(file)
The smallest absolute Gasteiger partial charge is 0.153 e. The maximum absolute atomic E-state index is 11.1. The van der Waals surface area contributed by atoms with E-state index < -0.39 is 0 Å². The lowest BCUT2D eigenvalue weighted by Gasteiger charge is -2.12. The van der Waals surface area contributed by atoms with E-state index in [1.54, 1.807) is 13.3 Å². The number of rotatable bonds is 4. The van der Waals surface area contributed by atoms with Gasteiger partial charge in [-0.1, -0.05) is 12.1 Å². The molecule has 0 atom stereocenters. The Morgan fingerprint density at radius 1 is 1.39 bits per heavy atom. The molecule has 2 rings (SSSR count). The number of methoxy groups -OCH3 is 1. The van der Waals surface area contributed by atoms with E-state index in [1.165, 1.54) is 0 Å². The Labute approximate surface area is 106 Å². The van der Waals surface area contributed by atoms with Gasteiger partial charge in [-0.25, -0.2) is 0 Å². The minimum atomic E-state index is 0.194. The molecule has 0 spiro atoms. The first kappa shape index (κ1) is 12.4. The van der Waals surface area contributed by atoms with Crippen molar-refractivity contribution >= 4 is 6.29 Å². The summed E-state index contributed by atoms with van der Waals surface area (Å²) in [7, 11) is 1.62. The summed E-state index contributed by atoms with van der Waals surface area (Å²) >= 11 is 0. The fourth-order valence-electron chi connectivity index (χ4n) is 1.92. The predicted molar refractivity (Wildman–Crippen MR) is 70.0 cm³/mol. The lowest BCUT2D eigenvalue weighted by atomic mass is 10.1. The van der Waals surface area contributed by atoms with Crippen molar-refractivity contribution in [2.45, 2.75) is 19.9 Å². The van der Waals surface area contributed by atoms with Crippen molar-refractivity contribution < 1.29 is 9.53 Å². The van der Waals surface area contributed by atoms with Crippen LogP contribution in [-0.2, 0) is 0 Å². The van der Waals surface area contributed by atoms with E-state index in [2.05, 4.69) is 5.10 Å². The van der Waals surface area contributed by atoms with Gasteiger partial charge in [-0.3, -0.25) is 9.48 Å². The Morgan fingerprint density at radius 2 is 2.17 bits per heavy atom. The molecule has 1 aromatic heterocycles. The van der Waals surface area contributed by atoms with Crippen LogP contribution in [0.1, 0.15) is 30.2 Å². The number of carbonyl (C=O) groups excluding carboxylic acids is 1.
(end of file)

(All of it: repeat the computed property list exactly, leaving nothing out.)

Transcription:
The smallest absolute Gasteiger partial charge is 0.153 e. The maximum absolute atomic E-state index is 11.1. The van der Waals surface area contributed by atoms with E-state index < -0.39 is 0 Å². The lowest BCUT2D eigenvalue weighted by Gasteiger charge is -2.12. The van der Waals surface area contributed by atoms with E-state index in [1.54, 1.807) is 13.3 Å². The number of rotatable bonds is 4. The van der Waals surface area contributed by atoms with Gasteiger partial charge in [-0.1, -0.05) is 12.1 Å². The molecule has 0 atom stereocenters. The Morgan fingerprint density at radius 1 is 1.39 bits per heavy atom. The molecule has 2 rings (SSSR count). The number of methoxy groups -OCH3 is 1. The van der Waals surface area contributed by atoms with E-state index in [1.165, 1.54) is 0 Å². The Labute approximate surface area is 106 Å². The van der Waals surface area contributed by atoms with Gasteiger partial charge in [-0.25, -0.2) is 0 Å². The minimum atomic E-state index is 0.194. The molecule has 0 spiro atoms. The first kappa shape index (κ1) is 12.4. The van der Waals surface area contributed by atoms with Crippen molar-refractivity contribution >= 4 is 6.29 Å². The summed E-state index contributed by atoms with van der Waals surface area (Å²) in [7, 11) is 1.62. The summed E-state index contributed by atoms with van der Waals surface area (Å²) >= 11 is 0. The fourth-order valence-electron chi connectivity index (χ4n) is 1.92. The predicted molar refractivity (Wildman–Crippen MR) is 70.0 cm³/mol. The lowest BCUT2D eigenvalue weighted by atomic mass is 10.1. The van der Waals surface area contributed by atoms with Crippen molar-refractivity contribution in [2.45, 2.75) is 19.9 Å². The van der Waals surface area contributed by atoms with Crippen molar-refractivity contribution < 1.29 is 9.53 Å². The van der Waals surface area contributed by atoms with Crippen LogP contribution in [-0.2, 0) is 0 Å². The van der Waals surface area contributed by atoms with E-state index in [2.05, 4.69) is 5.10 Å². The van der Waals surface area contributed by atoms with Gasteiger partial charge in [-0.3, -0.25) is 9.48 Å². The Morgan fingerprint density at radius 2 is 2.17 bits per heavy atom. The molecule has 1 aromatic heterocycles. The van der Waals surface area contributed by atoms with Crippen LogP contribution in [0.1, 0.15) is 30.2 Å². The number of carbonyl (C=O) groups excluding carboxylic acids is 1.